Fig. 10 shows the temperature distribution around the first and middle racks after putting the cold aisle containment. Comparing these temperature distributions with the ones shown in Fig. 7-a (without top containment) reveals that putting cold air containment eliminates the cold air bypass at the middle rack and the hot air recirculation at the first and last racks.

 Figure 10. Temperature distribution at the first and middle racks of layout 1 with roof top containment.

Figure 11 and Figure 12 illustrate the comparison between the indices parameters RTI, SHI, RHI and RCI of the two cases of layout 1; with and without top roof containment. As shown in the figures, adding roof top containment at the cold aisle improves the RTI, SHI, RHI and RCI; where both of RTI and SHI decrease to be within the recommended range about 110% and 0.2, respectively and RCIHI parameter increases to be within the recommended range about 95 % (acceptable). This can be attributed to the elimination of both hot air recirculation from the hot aisle to the cold aisle at the first and last racks and the cold air bypass from the cold aisle to the hot aisle at the middle rack.

 Figure 11. Effect of adding roof top containment of the cold aisle of layout 1 on the RTI, SHI and RHI parameter.

 Figure 12. Effect of adding roof top containment of the cold aisle of layout 1 on the RCI parameter.

### 5.3. Enhancement of thermal management of data center of layout 2 using top and side containments for cold aisle

In the previous section it was observed that when the CRACs units are located on one side of the racks row, the low tiles air flow rates at the first rack in the row and the high tiles flow rates at the last racks (see Fig. 3) cause cold air bypass at the last racks and hot air recirculation at the first rack and this adversely affects RTI, SHI and RCI. These problems can be solved by adding a roof top (a cover plate between the top surfaces of the racks row along the entire cold aisle) and side’s containments (the end sides of the two rows are closed by cover plates) of the cold aisle. Two arrangements are suggested and investigated. The first arrangement (arrangement I) uses side containment at the side of the last rack in the row and the second arrangement (arrangement II) uses top containments above the last four racks in addition to the side containment used in arrangement I.

Fig. 13 illustrates the temperature distribution of the three cases, without containment, arrangement I and arrangement II. As shown in the figure, adding side and roof top containments at the cold aisle eliminates the hot air recirculation from the hot aisle to the cold aisle at the first and second racks and the cold air bypass from the cold aisle to the hot aisle at the middle rack. The figure also shows that the enhancement of arrangements II is much better than that arrangement I

 Figure 13. Temperature distribution around the first and last racks for layout 2 with and without cold aisle containments.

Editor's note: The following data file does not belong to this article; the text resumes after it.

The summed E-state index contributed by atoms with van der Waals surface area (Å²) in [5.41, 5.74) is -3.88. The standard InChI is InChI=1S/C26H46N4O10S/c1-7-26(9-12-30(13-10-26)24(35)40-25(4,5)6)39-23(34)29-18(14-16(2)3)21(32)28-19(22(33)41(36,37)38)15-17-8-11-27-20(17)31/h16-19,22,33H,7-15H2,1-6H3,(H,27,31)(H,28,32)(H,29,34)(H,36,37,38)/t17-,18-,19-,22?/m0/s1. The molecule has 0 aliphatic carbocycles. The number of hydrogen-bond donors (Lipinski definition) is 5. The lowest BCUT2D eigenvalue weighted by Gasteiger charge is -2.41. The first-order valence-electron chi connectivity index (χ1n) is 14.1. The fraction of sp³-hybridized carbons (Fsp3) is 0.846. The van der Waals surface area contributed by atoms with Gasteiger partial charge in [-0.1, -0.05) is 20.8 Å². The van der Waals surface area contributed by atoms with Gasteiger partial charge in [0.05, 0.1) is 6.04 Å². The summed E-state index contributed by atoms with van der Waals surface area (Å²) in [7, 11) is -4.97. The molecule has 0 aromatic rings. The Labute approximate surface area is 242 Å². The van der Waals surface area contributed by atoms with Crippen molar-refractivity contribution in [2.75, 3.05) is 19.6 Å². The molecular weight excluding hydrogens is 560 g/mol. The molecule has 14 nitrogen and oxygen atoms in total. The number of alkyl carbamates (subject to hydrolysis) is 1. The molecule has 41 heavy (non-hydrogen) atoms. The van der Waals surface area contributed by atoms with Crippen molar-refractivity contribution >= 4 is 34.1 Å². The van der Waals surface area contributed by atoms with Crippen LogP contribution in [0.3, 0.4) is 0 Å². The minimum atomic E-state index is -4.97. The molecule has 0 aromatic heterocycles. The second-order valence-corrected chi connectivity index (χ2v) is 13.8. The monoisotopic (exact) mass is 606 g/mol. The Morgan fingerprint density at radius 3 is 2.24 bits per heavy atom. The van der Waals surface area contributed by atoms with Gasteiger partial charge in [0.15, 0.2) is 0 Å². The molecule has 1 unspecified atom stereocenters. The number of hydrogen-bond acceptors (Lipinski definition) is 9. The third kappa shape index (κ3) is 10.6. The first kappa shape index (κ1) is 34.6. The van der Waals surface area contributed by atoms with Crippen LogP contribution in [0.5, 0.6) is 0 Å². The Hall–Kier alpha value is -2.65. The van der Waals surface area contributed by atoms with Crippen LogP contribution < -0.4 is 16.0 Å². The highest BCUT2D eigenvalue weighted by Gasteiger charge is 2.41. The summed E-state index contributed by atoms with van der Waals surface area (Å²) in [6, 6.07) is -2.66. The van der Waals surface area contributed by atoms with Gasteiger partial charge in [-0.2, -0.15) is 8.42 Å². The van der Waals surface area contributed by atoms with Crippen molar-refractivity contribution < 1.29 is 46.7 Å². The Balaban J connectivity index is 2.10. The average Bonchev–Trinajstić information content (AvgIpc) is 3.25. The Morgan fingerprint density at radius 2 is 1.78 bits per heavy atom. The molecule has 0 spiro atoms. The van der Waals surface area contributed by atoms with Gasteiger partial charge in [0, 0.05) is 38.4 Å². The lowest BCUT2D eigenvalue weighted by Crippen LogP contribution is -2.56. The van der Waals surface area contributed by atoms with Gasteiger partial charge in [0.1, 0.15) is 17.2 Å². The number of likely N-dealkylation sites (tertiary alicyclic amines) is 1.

Fig. 14 illustrates the comparison between the indices parameters RTI, SHI and RHI of the two arrangement cases with the basic case of layout 2 (without containments). As shown in the figure, adding side containment at the last rack of the cold aisle (arrangement I) causes slight changes in RTI, RHI and SHI but cannot decrease the recirculation and bypass of air in the data center. However using the side and top containments (arrangement II) improves the RTI, SHI and RHI; where both of RTI and SHI decreased to be within the recommended range about 100 % and 0.2, respectively. This can be attributed to the complete elimination of the hot air recirculation from the hot aisle to the cold aisle at the first and second racks and the cold air bypass from the cold aisle to the hot aisle at the last racks.

 Figure 14. Effect of using cold aisle containments on RTI, SHI and RHI for layout 2.

Fig. 15 illustrates the comparison between the indices parameters RCI of the two arrangement cases with the basic case of layout 1 (without containments). As shown in the figure, adding side containment at the last rack of the cold aisle (arrangement I) causes slight increases in RTIHI at the first rack but it does not affect RTILO at the last rack. However using the side and top containments (arrangement II) improves both of RTIHI at the first rack and RTILO at the last rack but their values are still a little bit away from the recommended ranges.

 Figure 15. Effect of using cold aisle containments on RCIHI and RCILO for layout 2.

## 6. Conclusions

Numerical investigations of the performance of air cooled up-flow data centers using perforated air tiles have been carried out for different arrangements of racks and CRAC layouts and different configurations of side and roof top cold aisle containments. Temperature distribution, air flow characteristics particularly air recirculation and bypass and thermal managements in data centers are evaluated in terms of the measureable overall performance parameters (RTI, SHI, RHI and RCI). The results showed that:

• The hot air recirculation, cold air bypass and the measurable performance parameters of a rack strongly depend on the rack location in the racks array.
• The CRACs unit layout with respect to the racks row affects the racks thermal managements especially the first, middle and last racks in the racks rows.
• Using cold aisle containments in the different CRACs layouts decreases the recirculation and bypass of air flow around the first, middle and last racks in a rack row and improves the thermal performance of the data center as the performance indices moves to be within the recommended ranges.
• Roof top containment is more effective in thermal management enhancement as compared to side containment where the performance indices move to be within the recommended ranges.